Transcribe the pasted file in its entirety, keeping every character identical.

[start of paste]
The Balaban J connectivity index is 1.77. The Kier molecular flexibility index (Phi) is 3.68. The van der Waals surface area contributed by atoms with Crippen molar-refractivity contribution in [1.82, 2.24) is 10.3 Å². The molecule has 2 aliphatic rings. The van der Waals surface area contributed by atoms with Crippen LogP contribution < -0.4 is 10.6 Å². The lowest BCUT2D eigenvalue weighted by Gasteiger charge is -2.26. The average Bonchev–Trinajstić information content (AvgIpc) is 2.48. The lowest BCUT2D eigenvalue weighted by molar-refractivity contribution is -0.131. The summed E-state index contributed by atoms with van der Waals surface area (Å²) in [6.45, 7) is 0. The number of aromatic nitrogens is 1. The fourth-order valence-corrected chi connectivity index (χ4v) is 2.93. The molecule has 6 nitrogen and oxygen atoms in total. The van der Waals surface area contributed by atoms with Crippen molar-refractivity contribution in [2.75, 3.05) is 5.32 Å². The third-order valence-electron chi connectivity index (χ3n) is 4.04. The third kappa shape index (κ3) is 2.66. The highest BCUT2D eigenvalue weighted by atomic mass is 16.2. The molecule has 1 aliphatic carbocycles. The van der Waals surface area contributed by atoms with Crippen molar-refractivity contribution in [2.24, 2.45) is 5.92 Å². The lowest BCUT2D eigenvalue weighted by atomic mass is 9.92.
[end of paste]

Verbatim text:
The Balaban J connectivity index is 1.77. The Kier molecular flexibility index (Phi) is 3.68. The van der Waals surface area contributed by atoms with Crippen molar-refractivity contribution in [1.82, 2.24) is 10.3 Å². The molecule has 2 aliphatic rings. The van der Waals surface area contributed by atoms with Crippen LogP contribution < -0.4 is 10.6 Å². The lowest BCUT2D eigenvalue weighted by Gasteiger charge is -2.26. The average Bonchev–Trinajstić information content (AvgIpc) is 2.48. The lowest BCUT2D eigenvalue weighted by molar-refractivity contribution is -0.131. The summed E-state index contributed by atoms with van der Waals surface area (Å²) in [6.45, 7) is 0. The number of aromatic nitrogens is 1. The fourth-order valence-corrected chi connectivity index (χ4v) is 2.93. The molecule has 6 nitrogen and oxygen atoms in total. The van der Waals surface area contributed by atoms with Crippen molar-refractivity contribution in [2.75, 3.05) is 5.32 Å². The third-order valence-electron chi connectivity index (χ3n) is 4.04. The third kappa shape index (κ3) is 2.66. The highest BCUT2D eigenvalue weighted by atomic mass is 16.2. The molecule has 1 aliphatic carbocycles. The van der Waals surface area contributed by atoms with Crippen molar-refractivity contribution in [2.24, 2.45) is 5.92 Å². The lowest BCUT2D eigenvalue weighted by atomic mass is 9.92.